Most people are familiar with vicarious living — an act which involves having an experience through the lens of another person — in one way or another. Maybe you’ve refreshed a sibling’s Instagram feed one too many times while they were on vacation, or relished tales of your friends’ dating lives.
However, not all vicarious experiences are positive. Sometimes hearing the details of an unpleasant situation can cause vicarious trauma, the phenomenon where you feel negatively affected by a tragic situation like a mass shooting ― even if you weren’t physically present for it.
Vicarious trauma can materialize in many different ways and can range in intensity. It’s a natural, empathetic response to human suffering. Some people are also just generally more likely to experience vicarious trauma because they’re repeatedly exposed to the trauma of others. One of those groups? Therapists.
“Vicarious trauma is a very real thing that can manifest as a subtle phenomena, and it is important that therapists are keeping an eye on their own process when doing trauma work with clients,” explained Mahlet Endale, a licensed psychologist based in Atlanta. “The earlier you notice it happening, the quicker you can attend to it to prevent burnout or distraction from client care.”
While it might be easier to imagine themselves elsewhere or disengage during sessions, a lot of mental health professionals feel they need to experience their clients’ emotions on a certain level, said Tracy Vadakumchery, a practicing pre-licensed mental health counselor at The Feeling Good Center in New York.
“In order to be truly empathetic, we must share in that pain with our client to some degree — to feel what they are feeling,” she said. “When people share traumatic experiences, they feel quite vulnerable and need the safety of a trusting therapist in order to do so.”
Therapists often don’t feel affected by appointments right away, though, added Nicole M. Ward, a licensed marriage and family therapist who specializes in vicarious trauma. But they’re only human, and over time it can certainly take its toll.
“It is important to know that vicarious trauma is not an immediate response but is cumulative and can be an ongoing process from hearing and caring for those who have experienced traumatic events,” Ward said.
Feeling these emotions does not mean your therapist is putting their own mental well-being at risk simply by doing their job. “Therapists are taught how to manage this beginning from their early training in graduate school,” Endale stressed.
Additionally, each therapist has cultivated their own methods of dealing with or preventing vicarious trauma.
“There are several strategies I use to prevent experiencing vicarious trauma. First, I am mindful of how many clients I am doing active trauma work with at any given time. I also try to space out the trauma sessions I am doing across multiple days so there is time to recover between sessions.” Endale said.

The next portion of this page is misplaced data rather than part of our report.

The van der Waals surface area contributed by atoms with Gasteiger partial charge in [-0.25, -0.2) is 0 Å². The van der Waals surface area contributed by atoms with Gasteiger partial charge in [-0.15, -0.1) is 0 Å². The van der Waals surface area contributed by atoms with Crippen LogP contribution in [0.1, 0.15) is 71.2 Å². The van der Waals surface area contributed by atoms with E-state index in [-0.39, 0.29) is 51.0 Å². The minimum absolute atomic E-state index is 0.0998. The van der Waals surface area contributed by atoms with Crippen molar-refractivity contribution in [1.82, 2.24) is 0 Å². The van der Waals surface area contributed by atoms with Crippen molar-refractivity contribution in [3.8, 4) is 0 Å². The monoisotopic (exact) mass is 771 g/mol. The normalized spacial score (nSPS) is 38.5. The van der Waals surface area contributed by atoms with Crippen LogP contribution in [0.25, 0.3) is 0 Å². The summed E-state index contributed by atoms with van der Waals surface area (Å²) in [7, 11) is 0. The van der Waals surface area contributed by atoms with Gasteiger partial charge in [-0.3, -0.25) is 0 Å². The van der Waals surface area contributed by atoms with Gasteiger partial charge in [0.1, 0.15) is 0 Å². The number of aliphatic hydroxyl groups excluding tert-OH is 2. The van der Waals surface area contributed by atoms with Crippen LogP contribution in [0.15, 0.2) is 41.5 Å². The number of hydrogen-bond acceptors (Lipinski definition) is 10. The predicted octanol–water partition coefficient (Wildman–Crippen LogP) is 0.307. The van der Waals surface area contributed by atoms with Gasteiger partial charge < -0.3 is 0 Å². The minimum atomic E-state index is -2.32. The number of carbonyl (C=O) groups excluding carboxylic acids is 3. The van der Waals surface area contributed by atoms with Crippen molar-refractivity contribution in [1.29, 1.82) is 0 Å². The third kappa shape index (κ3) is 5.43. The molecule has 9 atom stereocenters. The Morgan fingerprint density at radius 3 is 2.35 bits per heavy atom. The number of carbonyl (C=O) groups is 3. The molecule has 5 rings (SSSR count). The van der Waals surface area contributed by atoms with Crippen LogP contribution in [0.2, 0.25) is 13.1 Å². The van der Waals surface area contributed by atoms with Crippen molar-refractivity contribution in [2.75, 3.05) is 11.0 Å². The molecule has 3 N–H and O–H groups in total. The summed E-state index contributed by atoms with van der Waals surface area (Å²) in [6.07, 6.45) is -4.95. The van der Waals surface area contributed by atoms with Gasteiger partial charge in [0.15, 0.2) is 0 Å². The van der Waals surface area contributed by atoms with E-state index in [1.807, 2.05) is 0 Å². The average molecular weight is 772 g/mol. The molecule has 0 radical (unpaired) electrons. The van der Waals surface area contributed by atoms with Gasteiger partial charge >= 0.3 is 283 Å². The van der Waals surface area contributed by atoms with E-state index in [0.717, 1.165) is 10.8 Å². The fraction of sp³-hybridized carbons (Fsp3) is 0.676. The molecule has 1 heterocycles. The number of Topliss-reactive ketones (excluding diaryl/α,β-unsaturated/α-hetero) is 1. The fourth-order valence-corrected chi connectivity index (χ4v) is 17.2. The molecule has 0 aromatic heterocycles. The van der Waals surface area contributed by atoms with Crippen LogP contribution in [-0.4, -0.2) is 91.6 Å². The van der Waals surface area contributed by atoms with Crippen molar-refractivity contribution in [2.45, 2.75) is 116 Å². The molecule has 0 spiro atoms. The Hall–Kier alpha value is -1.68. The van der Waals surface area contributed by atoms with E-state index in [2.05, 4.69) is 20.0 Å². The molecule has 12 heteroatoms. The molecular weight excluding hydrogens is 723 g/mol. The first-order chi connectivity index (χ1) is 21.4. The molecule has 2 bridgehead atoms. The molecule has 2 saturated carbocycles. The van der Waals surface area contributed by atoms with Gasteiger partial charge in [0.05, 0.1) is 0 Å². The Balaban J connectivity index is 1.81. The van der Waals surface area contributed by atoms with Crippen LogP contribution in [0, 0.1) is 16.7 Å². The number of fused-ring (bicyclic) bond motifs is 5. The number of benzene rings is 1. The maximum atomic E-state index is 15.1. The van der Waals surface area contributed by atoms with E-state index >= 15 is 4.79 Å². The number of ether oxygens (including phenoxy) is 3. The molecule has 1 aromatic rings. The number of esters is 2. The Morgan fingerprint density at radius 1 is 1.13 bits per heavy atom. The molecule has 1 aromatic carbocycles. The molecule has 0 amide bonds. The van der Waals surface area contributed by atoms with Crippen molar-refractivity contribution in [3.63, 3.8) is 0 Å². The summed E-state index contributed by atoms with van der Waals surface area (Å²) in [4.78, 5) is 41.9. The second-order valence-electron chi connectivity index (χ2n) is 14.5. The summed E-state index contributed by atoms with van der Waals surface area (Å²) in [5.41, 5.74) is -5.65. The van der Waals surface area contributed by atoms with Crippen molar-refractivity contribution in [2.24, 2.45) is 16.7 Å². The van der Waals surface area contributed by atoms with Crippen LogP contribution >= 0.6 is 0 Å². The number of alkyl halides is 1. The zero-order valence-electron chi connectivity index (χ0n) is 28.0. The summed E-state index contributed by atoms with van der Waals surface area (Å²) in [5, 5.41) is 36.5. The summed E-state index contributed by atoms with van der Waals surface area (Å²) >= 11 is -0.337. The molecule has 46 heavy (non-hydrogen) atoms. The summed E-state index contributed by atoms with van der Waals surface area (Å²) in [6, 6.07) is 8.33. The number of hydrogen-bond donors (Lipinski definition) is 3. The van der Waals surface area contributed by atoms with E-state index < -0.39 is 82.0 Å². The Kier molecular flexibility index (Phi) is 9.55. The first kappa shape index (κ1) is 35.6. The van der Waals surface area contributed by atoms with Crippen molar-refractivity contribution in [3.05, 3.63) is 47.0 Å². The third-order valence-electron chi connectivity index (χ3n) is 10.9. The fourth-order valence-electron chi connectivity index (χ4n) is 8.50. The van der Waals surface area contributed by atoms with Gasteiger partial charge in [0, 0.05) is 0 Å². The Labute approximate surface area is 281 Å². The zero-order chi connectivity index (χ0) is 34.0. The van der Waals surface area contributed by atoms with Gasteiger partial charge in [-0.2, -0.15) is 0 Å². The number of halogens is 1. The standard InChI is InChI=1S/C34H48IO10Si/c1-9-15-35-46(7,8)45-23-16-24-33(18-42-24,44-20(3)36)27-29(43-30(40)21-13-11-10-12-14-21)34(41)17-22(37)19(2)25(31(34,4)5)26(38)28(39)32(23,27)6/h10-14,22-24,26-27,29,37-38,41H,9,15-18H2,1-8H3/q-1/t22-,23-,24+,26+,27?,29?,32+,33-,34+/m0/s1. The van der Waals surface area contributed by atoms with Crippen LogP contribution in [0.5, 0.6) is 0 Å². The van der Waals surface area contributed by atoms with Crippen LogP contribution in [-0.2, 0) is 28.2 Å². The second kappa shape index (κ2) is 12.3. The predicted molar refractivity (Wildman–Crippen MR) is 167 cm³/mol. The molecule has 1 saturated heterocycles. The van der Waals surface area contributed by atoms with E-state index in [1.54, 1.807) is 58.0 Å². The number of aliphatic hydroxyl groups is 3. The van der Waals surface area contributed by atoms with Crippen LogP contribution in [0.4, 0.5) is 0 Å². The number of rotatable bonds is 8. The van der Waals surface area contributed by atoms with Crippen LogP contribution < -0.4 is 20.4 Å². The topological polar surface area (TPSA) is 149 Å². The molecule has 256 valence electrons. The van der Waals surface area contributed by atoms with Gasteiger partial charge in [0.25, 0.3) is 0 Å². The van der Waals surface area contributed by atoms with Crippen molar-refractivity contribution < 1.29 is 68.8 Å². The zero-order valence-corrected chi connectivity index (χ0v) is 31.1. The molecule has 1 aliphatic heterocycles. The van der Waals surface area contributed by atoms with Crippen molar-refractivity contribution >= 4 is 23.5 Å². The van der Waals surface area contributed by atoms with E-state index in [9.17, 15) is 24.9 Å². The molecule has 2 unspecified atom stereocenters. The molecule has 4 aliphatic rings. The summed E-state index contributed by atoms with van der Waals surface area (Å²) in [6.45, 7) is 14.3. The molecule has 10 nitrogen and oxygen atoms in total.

Therapists ― when they’re able to choose clients ― are also instructed to be cognizant of potential patients that might not be a right fit for them.
“In training, we learn to be careful about accepting clients when they might trigger things you are managing in your own life. This goes for all things, not just traumas,” Endale explained. “For example, if a therapist had a recent loss, it would be a good idea to not accept clients with grief or loss-related concerns or traumas until the therapist has worked through their own process.”
Self-care is also just as important for your therapists as it is for you. “In my group, we place emphasis on therapists practicing what we preach by implementing a self-care regimen on our own time outside of work.” Vadakumchery said.
For Endale, self-care involves habits like “making sure I’m getting necessary sleep, eating healthy, staying active as much as possible, knowing my limit on how many clients I can see in a day and balancing my work life with enjoyable activities outside of work.”
Relaxation techniques are also crucial. “This often includes mindfulness meditation and protective visualizations that keep my clients’ experiences separate from my own experiences,” said Karen Whitehead, a clinical social worker in private practice.
Anthony Freire, the clinical director and founder of The Soho Center for Mental Health Counseling in New York, said he tries to implement one of two techniques in his sessions and “both are designed to keep the therapist from creating false ‘memories’ that come from listening to other people’s trauma.”
The first is what he called the balcony effect. “When the patient is describing the traumatic details, it’s very easy for the therapist to imagine themselves in the same scenario and therefore experiencing the trauma themselves,” he said. “With the balcony effect, I imagine myself on a balcony above the therapy room and ‘watch’ the client tell me the story so that I never fully engage in the story by putting myself ‘in the patient’s shoes.’”
The second, which is similar to the first effect, is called the movie theater effect. It involves “imagining oneself ‘watching a movie’ play out as the client is telling the story without becoming a character in the movie ourselves,” Freire said.
Finally, therapists never underestimate the power of getting their own mental health help.
“I also get consultation and supervision from colleagues and engage in my own therapy as needed to understand and process any strong or lingering reactions to a client’s situation,” Whitehead said.